When your partner lays down the dummy, you have two choices :
A) thank you partner, lovely (this is if you are in shock and horror)
B) thank you partner, lovely, lovely (you like it)
One of the Director’s, whom I admire, started every game with the following:
“Your partner did not get up this morning planning to ruin your day; if your partner makes a mistake and you point it out in front of the entire table, your partner will lose face and will not be able to absorb what you are saying . If it was something about the hand and your partnership agreement, wait until you are in the car and gently inquire on the way home if there was a misunderstanding as to what you both had agreed upon. If it was a simple mistake, no need to mention it as partner already knows and there is nothing to be gained by pointing it out. Having said that, remember that you, too, will also make mistakes and be very uncomfortable if it is pointed out and brought up again and again.
2. When you move to a new table, stop discussing the last hand and greet your opponents in a congenial manner. When you are the host table, stop discussing the previous hand and greet the new opponents. This is simple, common courtesy.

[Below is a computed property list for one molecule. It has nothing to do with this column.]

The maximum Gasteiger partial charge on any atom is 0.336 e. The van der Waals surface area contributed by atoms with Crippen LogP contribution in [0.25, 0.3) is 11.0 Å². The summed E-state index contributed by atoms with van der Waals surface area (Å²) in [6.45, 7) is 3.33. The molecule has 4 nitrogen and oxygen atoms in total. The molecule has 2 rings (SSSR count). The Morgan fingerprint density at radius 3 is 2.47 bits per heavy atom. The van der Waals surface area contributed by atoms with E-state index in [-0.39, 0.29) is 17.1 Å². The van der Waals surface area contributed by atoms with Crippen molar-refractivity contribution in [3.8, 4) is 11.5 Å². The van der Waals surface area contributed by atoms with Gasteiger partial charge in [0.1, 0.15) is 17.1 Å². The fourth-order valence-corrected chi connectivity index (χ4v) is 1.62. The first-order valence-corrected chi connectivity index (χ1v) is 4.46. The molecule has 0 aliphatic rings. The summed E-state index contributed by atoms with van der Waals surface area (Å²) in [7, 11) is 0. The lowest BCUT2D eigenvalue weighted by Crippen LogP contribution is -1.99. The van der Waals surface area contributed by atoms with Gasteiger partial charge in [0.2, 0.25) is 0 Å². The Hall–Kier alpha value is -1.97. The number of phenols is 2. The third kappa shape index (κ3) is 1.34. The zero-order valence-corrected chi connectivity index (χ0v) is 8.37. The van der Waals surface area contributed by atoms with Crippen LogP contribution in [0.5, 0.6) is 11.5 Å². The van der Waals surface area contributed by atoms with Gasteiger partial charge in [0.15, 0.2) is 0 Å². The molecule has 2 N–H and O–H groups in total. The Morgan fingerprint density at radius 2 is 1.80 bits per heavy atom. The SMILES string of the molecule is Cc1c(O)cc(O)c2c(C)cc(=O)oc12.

3. The Director is your friend. The Director’s job is to sort out errors in an equitable manner. The Director is not there to scold anyone but to help restore good faith, keep the playing field fair to all and continue the game amicably.
4. Bidding out of turn, bidding at the wrong level, leading out of turn and reneging are the most common mistakes. The Director should definitely be called to advise the possible choices you have to rectify the situation. In this instance, please do not try to be nice and sort it out among yourselves. This is in fairness to the rest of the field.
5. Tempo is hugely important in the bidding and play of the cards. You are allowed ten seconds to bid and ten seconds to play a card. If you take much longer, it can be misconstrued that you are giving your Partner information that you have points but are not sure how to compete.
6. Facial expressions, rolling of eyes, heavy sighs, flopping back in your seat, beseeching the heavens – not acceptable – need I say more.